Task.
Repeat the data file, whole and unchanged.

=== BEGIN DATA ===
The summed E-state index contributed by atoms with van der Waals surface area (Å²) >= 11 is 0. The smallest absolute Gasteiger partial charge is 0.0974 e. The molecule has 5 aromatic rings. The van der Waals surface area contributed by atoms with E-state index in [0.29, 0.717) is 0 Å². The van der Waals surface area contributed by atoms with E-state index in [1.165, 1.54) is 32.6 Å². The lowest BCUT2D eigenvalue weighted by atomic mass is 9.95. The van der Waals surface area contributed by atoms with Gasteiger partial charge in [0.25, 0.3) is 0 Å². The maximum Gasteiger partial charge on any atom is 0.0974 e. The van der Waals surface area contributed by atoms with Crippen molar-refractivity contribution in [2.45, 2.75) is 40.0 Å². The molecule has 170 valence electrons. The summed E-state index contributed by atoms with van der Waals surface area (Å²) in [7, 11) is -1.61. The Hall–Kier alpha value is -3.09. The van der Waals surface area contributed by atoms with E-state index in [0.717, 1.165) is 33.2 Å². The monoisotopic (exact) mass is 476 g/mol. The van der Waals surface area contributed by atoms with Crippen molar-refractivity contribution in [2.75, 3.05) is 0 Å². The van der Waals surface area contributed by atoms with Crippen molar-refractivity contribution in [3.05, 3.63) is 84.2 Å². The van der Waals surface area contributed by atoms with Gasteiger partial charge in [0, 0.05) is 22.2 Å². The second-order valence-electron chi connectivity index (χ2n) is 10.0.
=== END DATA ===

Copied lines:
The summed E-state index contributed by atoms with van der Waals surface area (Å²) >= 11 is 0. The smallest absolute Gasteiger partial charge is 0.0974 e. The molecule has 5 aromatic rings. The van der Waals surface area contributed by atoms with E-state index in [0.29, 0.717) is 0 Å². The van der Waals surface area contributed by atoms with E-state index in [1.165, 1.54) is 32.6 Å². The lowest BCUT2D eigenvalue weighted by atomic mass is 9.95. The van der Waals surface area contributed by atoms with Gasteiger partial charge in [0.25, 0.3) is 0 Å². The maximum Gasteiger partial charge on any atom is 0.0974 e. The van der Waals surface area contributed by atoms with Crippen molar-refractivity contribution in [2.45, 2.75) is 40.0 Å². The molecule has 170 valence electrons. The summed E-state index contributed by atoms with van der Waals surface area (Å²) in [7, 11) is -1.61. The Hall–Kier alpha value is -3.09. The van der Waals surface area contributed by atoms with E-state index in [0.717, 1.165) is 33.2 Å². The monoisotopic (exact) mass is 476 g/mol. The van der Waals surface area contributed by atoms with Crippen molar-refractivity contribution in [2.75, 3.05) is 0 Å². The van der Waals surface area contributed by atoms with Crippen molar-refractivity contribution in [3.05, 3.63) is 84.2 Å². The van der Waals surface area contributed by atoms with Gasteiger partial charge in [0, 0.05) is 22.2 Å². The second-order valence-electron chi connectivity index (χ2n) is 10.0.